Lunna Ness is an eight mile long, narrow finger of land that projects, almost accusingly, from Shetland's Mainland towards Yell and Fetlar. In a modern Shetland with its superb road network, Lunna Ness is about as remote a place as you will find in Shetland without catching a boat.
And geography very nearly dictated that you had to. A little over a third of the way along Lunna Ness you come to Lunna, where the bites taken by East Lunna Voe and, especially, West Lunna Voe almost meet, very nearly turning the rest of the peninsula into an island.
The tiny settlement of Lunna lies where Lunna Ness is pinched by the two voes. Standing on a hillside here, with magnificent views in all directions is Lunna House. The most easterly wing of this was were built as early as 1660, and it was for many years the residence of the Hunter family. The house was significantly extended by the Bruce family in the early 1900s and today serves as a rather special B&B.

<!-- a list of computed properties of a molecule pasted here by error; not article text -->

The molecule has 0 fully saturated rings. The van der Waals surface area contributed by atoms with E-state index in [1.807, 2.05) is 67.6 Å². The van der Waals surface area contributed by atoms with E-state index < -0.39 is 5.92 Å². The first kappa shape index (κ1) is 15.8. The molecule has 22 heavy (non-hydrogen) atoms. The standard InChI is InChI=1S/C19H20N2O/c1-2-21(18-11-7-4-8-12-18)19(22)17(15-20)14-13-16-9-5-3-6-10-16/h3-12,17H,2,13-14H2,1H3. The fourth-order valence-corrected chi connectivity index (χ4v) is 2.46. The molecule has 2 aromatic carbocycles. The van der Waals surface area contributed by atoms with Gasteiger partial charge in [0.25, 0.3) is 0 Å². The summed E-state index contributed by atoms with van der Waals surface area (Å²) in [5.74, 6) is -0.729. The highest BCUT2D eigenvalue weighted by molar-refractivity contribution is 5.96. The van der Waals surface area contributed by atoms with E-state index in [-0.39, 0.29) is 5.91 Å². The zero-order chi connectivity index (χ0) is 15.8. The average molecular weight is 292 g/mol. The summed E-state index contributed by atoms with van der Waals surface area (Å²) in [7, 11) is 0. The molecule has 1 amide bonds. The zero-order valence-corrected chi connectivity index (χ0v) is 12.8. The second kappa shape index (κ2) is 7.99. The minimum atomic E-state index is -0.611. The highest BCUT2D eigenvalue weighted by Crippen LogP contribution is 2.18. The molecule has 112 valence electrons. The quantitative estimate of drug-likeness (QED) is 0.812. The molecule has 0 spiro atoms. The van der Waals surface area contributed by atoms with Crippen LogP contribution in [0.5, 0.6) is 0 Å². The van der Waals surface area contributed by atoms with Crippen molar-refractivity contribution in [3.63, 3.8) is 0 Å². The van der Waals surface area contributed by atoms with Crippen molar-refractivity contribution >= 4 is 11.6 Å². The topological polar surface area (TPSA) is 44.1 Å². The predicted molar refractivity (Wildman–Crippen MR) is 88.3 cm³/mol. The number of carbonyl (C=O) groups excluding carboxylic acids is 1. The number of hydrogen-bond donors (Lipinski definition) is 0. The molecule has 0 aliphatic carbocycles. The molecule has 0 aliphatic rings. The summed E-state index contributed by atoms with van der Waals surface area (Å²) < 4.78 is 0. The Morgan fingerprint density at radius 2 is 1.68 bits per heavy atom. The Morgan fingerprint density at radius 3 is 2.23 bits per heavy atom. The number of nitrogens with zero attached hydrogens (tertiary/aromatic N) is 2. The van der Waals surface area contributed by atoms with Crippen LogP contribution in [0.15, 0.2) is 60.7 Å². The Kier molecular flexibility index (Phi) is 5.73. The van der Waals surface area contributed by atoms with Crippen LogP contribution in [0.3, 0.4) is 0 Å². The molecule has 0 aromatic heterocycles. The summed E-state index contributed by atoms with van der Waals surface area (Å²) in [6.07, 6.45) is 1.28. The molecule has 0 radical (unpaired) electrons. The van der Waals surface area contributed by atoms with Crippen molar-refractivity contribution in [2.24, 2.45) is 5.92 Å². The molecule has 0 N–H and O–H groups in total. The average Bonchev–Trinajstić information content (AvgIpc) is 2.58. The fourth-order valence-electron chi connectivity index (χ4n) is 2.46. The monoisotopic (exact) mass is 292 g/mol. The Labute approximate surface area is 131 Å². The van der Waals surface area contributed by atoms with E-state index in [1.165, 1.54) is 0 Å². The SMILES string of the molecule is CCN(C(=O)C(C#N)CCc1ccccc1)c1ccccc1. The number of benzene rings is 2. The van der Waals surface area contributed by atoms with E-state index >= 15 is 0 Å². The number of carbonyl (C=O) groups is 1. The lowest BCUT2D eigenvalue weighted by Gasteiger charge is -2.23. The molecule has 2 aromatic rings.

Lunna House is today approached from the north. It is still possible to see traces of its old driveway leading straight up the hillside in front of it from the ornate gates beyond the modern road at the foot of the hill.
Close by is Lunna Kirk, built by the Hunter family in 1753, probably on the site of a much older church. The building between the kirk and East Lunna Voe, which appears almost church-like at first sight, is actually a disused fishing booth, standing over a largely artificial beach laid to allow the catch to be dried. Also nearby is West Lunna Voe, which remains home to an active small pier, plust the remains of a lime burning kiln and a much older jetty.
In the early years of WWII Lunna House became the HQ of the Norwegian Resistance and boats regularly crossed from West Lunna Voe to the Norwegian fjords. This was the start of the famous Shetland Bus. As the scale of the operation increased it needed a base more easily accessible from the rest of Shetland and so moved to Scalloway, while Lunna Ness hosted one-man submarines and other unconventional means of waging war. After 1945 the area returned to the sounds of the crashing waves and the sea birds.